count = 0
    while count < 5:
       print count, " is  less than 5"
       count = count + 1
       print count, " is not less than 5"

When the above code is executed, it produces the following result:

0 is less than 5
1 is less than 5
2 is less than 5
3 is less than 5
4 is less than 5
5 is not less than 5

break and continue

break makes Python stop whatever loop it is in, which works really well with infinite loops. continue let’s us move on to the next step in the loop.

    while True
        if new_item == 'END':
        print("Item added")

Opening files open()

open() - Opens a file in Python. This won’t contain the content of the file, it just points to it in memory.


You can also specify encoding

    open("name.txt" encoding="utf-8")

For ease of use, save the file in a varibale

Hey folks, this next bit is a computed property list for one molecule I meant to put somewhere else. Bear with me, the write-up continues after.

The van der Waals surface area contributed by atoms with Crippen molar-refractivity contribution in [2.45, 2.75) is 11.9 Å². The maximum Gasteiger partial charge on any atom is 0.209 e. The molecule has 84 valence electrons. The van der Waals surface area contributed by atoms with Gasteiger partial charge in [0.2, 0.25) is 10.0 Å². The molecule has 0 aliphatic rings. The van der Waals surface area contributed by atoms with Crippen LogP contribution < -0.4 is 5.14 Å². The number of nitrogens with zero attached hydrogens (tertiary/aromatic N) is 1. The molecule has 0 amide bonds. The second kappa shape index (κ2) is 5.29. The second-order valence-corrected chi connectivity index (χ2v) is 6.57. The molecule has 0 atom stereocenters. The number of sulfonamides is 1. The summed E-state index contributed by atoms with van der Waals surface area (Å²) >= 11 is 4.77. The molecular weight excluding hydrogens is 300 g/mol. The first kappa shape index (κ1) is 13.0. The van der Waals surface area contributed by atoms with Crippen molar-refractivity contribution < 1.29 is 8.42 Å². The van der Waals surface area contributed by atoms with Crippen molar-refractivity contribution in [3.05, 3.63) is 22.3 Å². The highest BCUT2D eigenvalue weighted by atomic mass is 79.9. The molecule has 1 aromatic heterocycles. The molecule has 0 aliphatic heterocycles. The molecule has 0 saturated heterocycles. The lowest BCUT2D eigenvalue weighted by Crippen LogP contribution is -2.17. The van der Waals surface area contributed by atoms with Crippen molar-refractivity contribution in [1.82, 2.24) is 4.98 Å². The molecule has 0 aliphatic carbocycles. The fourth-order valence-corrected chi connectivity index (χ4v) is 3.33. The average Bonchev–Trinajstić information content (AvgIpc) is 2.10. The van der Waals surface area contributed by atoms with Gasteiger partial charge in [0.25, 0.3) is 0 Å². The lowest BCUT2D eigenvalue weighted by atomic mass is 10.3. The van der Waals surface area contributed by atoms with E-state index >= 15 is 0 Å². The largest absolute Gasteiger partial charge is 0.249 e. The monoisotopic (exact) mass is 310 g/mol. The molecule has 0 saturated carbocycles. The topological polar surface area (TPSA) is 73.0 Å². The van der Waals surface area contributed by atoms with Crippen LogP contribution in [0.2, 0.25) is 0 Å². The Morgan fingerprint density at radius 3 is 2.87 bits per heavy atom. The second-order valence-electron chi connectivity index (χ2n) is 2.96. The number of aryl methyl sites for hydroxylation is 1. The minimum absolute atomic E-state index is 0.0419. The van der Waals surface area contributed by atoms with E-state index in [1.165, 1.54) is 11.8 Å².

names_file = open("name.txt" encoding="utf-8")

By open() you don’t get the actual contents of the file, you just get a pointer to the file. To get the contents, you would use read()

Reading files read()

read() gets the contents of a file for you. For ease of use, you can save the content in a variable.

    data =

Closing files close()

Once you have opened the file and read it, you should close it.


Closing the file prevents it from taking up memory.

Modules (aka Libraries) and Packages

There are loads of built-in modules available for Python. You can find a list here. You use the keyword import to bring outside libraries into your code.

You load a library/module using import

    import urllib2
    import json
    import re